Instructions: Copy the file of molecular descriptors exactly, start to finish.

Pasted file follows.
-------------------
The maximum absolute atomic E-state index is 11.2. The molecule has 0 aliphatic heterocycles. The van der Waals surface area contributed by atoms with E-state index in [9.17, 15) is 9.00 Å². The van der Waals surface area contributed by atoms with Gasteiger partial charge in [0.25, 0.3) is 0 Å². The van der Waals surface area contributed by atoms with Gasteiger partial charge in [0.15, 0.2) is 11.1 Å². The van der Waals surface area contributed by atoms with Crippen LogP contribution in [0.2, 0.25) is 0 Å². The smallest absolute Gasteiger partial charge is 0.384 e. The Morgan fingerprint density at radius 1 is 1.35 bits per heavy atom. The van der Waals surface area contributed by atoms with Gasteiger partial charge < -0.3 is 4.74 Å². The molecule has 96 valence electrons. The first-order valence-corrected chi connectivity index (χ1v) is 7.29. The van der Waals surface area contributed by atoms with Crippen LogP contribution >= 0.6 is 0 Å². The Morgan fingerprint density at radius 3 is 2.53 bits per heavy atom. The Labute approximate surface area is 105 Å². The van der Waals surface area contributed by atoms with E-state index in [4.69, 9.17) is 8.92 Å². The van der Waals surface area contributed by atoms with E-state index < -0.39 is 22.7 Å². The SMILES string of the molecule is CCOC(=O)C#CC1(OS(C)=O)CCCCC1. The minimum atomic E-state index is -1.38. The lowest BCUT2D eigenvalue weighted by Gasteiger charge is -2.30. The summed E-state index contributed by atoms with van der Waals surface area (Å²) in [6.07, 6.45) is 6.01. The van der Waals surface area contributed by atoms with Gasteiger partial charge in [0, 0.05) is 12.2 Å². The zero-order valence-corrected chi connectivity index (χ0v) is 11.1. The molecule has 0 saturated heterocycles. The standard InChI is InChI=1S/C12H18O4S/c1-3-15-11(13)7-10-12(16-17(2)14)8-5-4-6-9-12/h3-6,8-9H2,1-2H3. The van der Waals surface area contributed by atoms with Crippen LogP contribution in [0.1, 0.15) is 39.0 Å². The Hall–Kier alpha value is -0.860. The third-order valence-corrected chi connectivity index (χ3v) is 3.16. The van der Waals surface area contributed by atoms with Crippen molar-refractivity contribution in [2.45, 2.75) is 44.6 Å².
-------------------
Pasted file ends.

The maximum absolute atomic E-state index is 11.2. The molecule has 0 aliphatic heterocycles. The van der Waals surface area contributed by atoms with E-state index in [9.17, 15) is 9.00 Å². The van der Waals surface area contributed by atoms with Gasteiger partial charge in [0.25, 0.3) is 0 Å². The van der Waals surface area contributed by atoms with Gasteiger partial charge in [0.15, 0.2) is 11.1 Å². The van der Waals surface area contributed by atoms with Crippen LogP contribution in [0.2, 0.25) is 0 Å². The smallest absolute Gasteiger partial charge is 0.384 e. The Morgan fingerprint density at radius 1 is 1.35 bits per heavy atom. The van der Waals surface area contributed by atoms with Gasteiger partial charge < -0.3 is 4.74 Å². The molecule has 96 valence electrons. The first-order valence-corrected chi connectivity index (χ1v) is 7.29. The van der Waals surface area contributed by atoms with Crippen LogP contribution >= 0.6 is 0 Å². The Morgan fingerprint density at radius 3 is 2.53 bits per heavy atom. The Labute approximate surface area is 105 Å². The van der Waals surface area contributed by atoms with E-state index in [4.69, 9.17) is 8.92 Å². The van der Waals surface area contributed by atoms with E-state index < -0.39 is 22.7 Å². The SMILES string of the molecule is CCOC(=O)C#CC1(OS(C)=O)CCCCC1. The minimum atomic E-state index is -1.38. The lowest BCUT2D eigenvalue weighted by Gasteiger charge is -2.30. The summed E-state index contributed by atoms with van der Waals surface area (Å²) in [6.07, 6.45) is 6.01. The van der Waals surface area contributed by atoms with Gasteiger partial charge in [0, 0.05) is 12.2 Å². The zero-order valence-corrected chi connectivity index (χ0v) is 11.1. The molecule has 0 saturated heterocycles. The standard InChI is InChI=1S/C12H18O4S/c1-3-15-11(13)7-10-12(16-17(2)14)8-5-4-6-9-12/h3-6,8-9H2,1-2H3. The van der Waals surface area contributed by atoms with Crippen LogP contribution in [0.1, 0.15) is 39.0 Å². The Hall–Kier alpha value is -0.860. The third-order valence-corrected chi connectivity index (χ3v) is 3.16. The van der Waals surface area contributed by atoms with Crippen molar-refractivity contribution in [2.45, 2.75) is 44.6 Å².